Frederick Wayne Honeycutt (born June 29, 1954) is an American professional baseball coach and retired pitcher. He is the current pitching coach for the Los Angeles Dodgers of Major League Baseball. Honeycutt pitched in MLB for six different teams over 21 years, from 1977 to 1997. He pitched in 30 post-season games, including 20 League Championship Series games and seven World Series games, and never lost a game, going 3-0. Honeycutt gave up zero runs in the 1988 and 1990 post-seasons, and was a member of the Oakland Athletics' 1989 World Series championship team.
Honeycutt with the Los Angeles Dodgers
|Los Angeles Dodgers – No. 40|
|Pitcher / Pitching Coach|
|Born: June 29, 1954|
|August 24, 1977, for the Seattle Mariners|
|Last MLB appearance|
|May 2, 1997, for the St. Louis Cardinals|
|Earned run average||3.72|
|Career highlights and awards|
Honeycutt played for the Tennessee Volunteers baseball team from 1973–1976, where he was an All-American first baseman-pitcher and won the Southeastern Conference batting title with a .404 mark. He played summer ball in Liberal, Kansas, in the Jayhawk League, for Bob Cerv.
Honeycutt was originally drafted in the 17th round of the 1976 draft by the Pittsburgh Pirates. After 1 1⁄2 seasons in their minor league system, the Pirates traded him to the Seattle Mariners in August 1977 to complete an earlier trade for Dave Pagan.
He made his major league debut on August 24, 1977 against the Toronto Blue Jays. He pitched two innings of relief, struck out 3, allowed 2 hits and no runs. His first start was against the New York Yankees on August 31. He pitched 7.1 innings in that start, allowing 3 runs. He finished the season 0-1, but got his first victory in his first start the following year, beating the Minnesota Twins on April 7, 1978.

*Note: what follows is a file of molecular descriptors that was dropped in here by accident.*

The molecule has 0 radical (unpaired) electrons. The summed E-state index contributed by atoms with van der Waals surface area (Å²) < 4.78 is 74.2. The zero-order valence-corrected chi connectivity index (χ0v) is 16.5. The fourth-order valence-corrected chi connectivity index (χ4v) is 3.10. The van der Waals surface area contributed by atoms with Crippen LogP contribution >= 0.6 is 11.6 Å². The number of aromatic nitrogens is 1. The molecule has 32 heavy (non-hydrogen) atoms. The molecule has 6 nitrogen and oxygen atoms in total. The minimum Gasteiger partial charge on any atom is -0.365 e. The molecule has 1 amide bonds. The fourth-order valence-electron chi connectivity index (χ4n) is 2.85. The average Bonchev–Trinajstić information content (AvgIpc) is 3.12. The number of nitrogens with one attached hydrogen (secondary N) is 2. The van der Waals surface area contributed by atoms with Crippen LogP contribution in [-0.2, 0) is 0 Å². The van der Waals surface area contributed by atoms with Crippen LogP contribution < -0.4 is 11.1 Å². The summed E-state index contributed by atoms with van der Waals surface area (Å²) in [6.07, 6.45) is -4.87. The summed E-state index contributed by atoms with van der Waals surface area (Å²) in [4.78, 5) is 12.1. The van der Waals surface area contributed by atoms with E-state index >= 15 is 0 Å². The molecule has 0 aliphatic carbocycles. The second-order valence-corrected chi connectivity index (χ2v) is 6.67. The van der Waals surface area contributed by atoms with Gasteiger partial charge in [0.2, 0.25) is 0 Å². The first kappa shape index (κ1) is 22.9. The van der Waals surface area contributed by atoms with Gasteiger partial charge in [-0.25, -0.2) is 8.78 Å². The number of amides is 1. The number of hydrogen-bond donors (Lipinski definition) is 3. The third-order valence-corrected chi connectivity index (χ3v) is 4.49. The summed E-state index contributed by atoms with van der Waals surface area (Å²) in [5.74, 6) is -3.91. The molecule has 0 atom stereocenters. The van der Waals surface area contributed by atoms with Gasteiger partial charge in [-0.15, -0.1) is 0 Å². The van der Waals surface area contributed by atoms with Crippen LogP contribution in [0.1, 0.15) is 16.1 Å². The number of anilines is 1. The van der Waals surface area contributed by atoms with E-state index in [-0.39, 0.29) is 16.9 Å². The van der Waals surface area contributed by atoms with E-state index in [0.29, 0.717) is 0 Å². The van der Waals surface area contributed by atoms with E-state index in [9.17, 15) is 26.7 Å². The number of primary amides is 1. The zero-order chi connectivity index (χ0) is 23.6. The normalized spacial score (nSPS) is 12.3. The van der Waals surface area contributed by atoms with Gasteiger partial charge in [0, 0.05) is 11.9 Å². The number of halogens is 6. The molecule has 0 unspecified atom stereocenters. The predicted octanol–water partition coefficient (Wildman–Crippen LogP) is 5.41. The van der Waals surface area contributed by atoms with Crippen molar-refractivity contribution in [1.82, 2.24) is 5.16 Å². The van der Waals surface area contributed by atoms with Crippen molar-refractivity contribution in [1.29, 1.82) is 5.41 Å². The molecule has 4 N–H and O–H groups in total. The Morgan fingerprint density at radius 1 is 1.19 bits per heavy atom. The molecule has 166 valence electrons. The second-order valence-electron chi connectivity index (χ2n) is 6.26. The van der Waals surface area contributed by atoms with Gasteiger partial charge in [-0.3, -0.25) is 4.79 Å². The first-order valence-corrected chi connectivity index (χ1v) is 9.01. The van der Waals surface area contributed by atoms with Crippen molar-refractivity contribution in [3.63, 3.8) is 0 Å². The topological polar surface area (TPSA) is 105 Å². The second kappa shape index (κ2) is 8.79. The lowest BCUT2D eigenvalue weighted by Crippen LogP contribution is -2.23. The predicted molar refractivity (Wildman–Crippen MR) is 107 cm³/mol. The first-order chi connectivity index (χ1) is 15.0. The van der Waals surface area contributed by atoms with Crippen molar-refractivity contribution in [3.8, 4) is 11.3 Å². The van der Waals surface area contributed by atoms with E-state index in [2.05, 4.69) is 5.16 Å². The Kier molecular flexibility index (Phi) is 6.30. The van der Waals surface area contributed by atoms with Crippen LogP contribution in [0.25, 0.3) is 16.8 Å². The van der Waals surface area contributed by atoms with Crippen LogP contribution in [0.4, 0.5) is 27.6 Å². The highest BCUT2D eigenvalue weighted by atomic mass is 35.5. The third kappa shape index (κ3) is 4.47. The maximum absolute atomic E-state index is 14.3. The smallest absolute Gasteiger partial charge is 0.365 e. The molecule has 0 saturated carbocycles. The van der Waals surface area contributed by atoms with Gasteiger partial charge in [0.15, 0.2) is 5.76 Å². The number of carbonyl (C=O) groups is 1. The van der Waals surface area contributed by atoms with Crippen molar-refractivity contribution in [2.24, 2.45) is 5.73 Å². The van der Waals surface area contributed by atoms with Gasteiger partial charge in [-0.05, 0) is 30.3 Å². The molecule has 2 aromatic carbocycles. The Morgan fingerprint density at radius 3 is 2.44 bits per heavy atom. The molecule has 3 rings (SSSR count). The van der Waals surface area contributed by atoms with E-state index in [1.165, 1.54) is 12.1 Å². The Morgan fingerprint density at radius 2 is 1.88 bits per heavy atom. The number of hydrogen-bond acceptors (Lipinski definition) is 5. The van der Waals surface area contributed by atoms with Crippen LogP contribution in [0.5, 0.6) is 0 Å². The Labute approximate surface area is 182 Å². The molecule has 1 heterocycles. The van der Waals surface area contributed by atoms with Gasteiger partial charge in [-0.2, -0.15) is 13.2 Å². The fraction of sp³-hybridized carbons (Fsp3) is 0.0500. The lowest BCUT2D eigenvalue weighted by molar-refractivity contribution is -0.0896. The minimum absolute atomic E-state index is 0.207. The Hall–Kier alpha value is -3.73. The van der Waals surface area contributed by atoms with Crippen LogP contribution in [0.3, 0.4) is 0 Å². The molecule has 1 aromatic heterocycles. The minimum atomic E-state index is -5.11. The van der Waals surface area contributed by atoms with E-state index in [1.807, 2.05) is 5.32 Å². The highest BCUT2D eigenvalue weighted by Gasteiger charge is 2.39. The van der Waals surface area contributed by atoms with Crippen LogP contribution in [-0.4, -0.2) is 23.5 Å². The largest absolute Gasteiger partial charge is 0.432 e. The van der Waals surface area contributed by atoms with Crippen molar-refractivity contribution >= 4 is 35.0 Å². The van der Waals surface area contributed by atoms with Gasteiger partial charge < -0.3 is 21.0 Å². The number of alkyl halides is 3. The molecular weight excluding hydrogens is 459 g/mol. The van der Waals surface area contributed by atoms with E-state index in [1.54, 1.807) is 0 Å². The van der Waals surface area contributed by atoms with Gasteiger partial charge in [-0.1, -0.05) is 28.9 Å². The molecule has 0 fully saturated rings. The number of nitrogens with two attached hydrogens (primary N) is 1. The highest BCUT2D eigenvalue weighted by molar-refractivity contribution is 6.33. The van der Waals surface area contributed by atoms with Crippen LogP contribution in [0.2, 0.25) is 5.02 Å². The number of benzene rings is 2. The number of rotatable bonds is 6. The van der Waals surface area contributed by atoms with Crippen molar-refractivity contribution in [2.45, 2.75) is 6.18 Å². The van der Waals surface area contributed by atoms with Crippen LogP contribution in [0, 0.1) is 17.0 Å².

He matured into a control pitcher, being selected to the 1980 All-Star Game. While he was pitching on September 30, 1980, he was caught using a thumbtack to illegally cut the ball. He was ejected and suspended for 10 games. Following the 1980 season, he was traded with Larry Cox, Willie Horton, Mario Mendoza and Leon Roberts to the Texas Rangers for Brian Allard, Rick Auerbach, Ken Clay, Jerry Gleaton and Richie Zisk. In 1983, Honeycutt represented the Rangers in the All-Star Game. On August 19, 1983, Honeycutt was traded from the Rangers to the Los Angeles Dodgers for Dave Stewart and Ricky Wright. Honeycutt led the American League in ERA in 1983 with 2.42, although he was traded to the Dodgers late in the season.
In 1987, the Dodgers traded Honeycutt to the Oakland Athletics for a player to be named later, who would be Tim Belcher. Converted from a starting pitcher to relief in 1988 by Oakland, he became a set-up man to Dennis Eckersley, posting a series of sub-3.7 ERAs from 1988 through 1993. He was the oldest major league player in both 1996 and 1997.
He made 268 starts and 529 relief appearances in his career, logging 2,160 innings pitched and compiling 109 wins and 38 saves.
Following his playing career, Honeycutt spent a year coaching his kids' teams before joining the Dodgers as their minor league pitching coordinator.
Honeycutt joined the Dodgers coaching staff as pitching coach for the 2006 season. He also launched a sporting goods and apparel business in Chattanooga, Tennessee.
Honeycutt and Mariano Duncan were the only holdovers from Grady Little's 2007 coaching staff to return on new Dodgers' manager Joe Torre's 2008 coaching staff. Honeycutt also remained as pitching coach when Don Mattingly replaced Torre after the 2010 season. When Mattingly left the team after the 2015 season, Honeycutt was the only coach to remain on the staff for new manager Dave Roberts.
- "Biggest cheaters in baseball". espn.go.com. Retrieved January 2, 2012.
- The Official Site of The Los Angeles Dodgers: Team: Manager and Coaches
- Weisman, Jon (December 17, 2015). "Dodgers name coaches for 2016". Dodgers.com. Retrieved December 17, 2015.
- Career statistics and player information from MLB, or ESPN, or Baseball-Reference, or Fangraphs, or The Baseball Cube, or Baseball-Reference (Minors)
|Awards and achievements|
| Oldest Player in the
| Los Angeles Dodgers Pitching Coach